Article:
Negotiating with IT Vendors Shouldn’t Feel Like a Used-Car Deal
Originally Presented: Tuesday, October 27,2020, 3:00-4:00 EASTERN
Cyndi Wiley, Ph.D., Iowa State University
Negotiating with vendors for software contracts can be exhausting. The digital accessibility professionals at Iowa’s Regent Universities collaborated to purchase enterprise-level closed captioning minutes for asynchronous media. By using a commonsense method, the universities saved thousands of dollars by prioritizing collaboration and accessibility. Join us to learn an effective method of breaking the negotiation cycle.
Supporting Disabled Students in Virtual STEM Courses
Originally Presented: Tuesday, November 3, 2020 3:00-4:30 EASTERN
Paul Nolting, Hillsborough Community College
Aimee Stubbs, Broward College
Disability providers have a wide array of strategies and resources available to improve STEM success. We cannot sit on the sidelines. We need to think outside the box. Participants will be provided with a variety of resources and learn strategies in five areas: instruction, accommodations, student learning, tutoring and repeaters. Some strategies include teaching Websites, access, platform learning, study skills, testing, anxiety reduction, apps, tutoring, and workshops. You do not have to be at STEM instructor to improve success.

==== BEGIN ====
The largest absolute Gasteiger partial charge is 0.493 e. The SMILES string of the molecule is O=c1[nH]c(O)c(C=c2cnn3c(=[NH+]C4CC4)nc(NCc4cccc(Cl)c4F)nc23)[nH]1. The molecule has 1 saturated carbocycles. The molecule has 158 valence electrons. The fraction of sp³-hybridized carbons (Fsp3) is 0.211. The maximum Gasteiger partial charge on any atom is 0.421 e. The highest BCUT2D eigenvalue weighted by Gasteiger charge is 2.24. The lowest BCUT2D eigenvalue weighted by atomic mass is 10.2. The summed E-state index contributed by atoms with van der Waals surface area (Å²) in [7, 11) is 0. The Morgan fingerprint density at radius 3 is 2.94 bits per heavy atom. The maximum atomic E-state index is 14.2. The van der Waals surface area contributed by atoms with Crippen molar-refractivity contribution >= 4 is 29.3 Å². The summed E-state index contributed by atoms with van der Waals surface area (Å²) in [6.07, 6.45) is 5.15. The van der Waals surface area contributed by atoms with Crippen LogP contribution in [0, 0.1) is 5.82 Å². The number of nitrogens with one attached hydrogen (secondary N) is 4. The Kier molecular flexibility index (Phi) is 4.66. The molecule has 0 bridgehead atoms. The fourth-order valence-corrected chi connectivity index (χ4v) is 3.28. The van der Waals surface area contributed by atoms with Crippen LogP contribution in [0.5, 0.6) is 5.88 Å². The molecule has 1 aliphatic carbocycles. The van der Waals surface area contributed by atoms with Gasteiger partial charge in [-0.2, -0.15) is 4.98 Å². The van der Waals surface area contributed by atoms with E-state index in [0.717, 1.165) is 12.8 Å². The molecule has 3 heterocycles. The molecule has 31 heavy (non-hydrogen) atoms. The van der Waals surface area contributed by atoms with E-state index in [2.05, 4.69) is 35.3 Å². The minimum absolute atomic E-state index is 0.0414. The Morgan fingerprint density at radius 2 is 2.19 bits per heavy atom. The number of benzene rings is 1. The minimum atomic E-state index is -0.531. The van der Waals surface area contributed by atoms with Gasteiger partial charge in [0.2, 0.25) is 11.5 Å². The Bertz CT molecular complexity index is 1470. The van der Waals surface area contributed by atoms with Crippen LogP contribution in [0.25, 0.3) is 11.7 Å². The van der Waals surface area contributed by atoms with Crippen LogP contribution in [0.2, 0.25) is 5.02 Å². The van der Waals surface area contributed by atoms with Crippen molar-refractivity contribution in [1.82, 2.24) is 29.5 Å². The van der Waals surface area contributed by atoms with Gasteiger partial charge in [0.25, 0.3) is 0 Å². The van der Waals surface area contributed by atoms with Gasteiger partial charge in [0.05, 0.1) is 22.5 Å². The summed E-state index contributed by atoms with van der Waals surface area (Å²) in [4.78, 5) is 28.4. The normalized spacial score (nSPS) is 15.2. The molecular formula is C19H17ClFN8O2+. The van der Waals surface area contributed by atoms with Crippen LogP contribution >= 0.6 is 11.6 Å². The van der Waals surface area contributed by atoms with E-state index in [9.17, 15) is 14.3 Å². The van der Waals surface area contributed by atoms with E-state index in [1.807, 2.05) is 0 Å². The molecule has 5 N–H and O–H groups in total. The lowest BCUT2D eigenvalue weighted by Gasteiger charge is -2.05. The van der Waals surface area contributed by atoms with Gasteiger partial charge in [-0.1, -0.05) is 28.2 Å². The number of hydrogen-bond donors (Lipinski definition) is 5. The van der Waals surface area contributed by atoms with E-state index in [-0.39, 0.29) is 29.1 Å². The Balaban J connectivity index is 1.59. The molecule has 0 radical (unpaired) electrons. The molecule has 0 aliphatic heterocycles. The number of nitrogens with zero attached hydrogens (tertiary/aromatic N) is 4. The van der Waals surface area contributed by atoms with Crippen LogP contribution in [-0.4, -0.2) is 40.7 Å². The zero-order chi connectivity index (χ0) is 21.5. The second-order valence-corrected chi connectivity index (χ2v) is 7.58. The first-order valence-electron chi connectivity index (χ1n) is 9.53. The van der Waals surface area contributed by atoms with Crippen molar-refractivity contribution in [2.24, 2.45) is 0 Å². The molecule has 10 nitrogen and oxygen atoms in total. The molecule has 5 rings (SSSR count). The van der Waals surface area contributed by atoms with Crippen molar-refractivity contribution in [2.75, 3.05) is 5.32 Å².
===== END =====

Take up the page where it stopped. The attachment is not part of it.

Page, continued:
Accommodating Students with Disabilities in On-Campus Jobs
Originally Presented: Thursday, November 5, 2020; 3:00-4:00 PM EASTERN
Daryn Christenson, University of Minnesota
Staci Samson, University of Minnesota
Disability Resource Professionals are committed to supporting equitable access for students on campus in their courses and course work. What happens when the student is also an employee of the University? Participants will learn how the University of Minnesota Disability Resource Center facilitates the interactive process to determine reasonable accommodations when an individual is both a student and employee. Presenters will discuss strategies for working with supervisors and human resources, possible accommodations for common student positions, additional considerations for working with graduate students, and employment accommodations during the COVID-19 pandemic.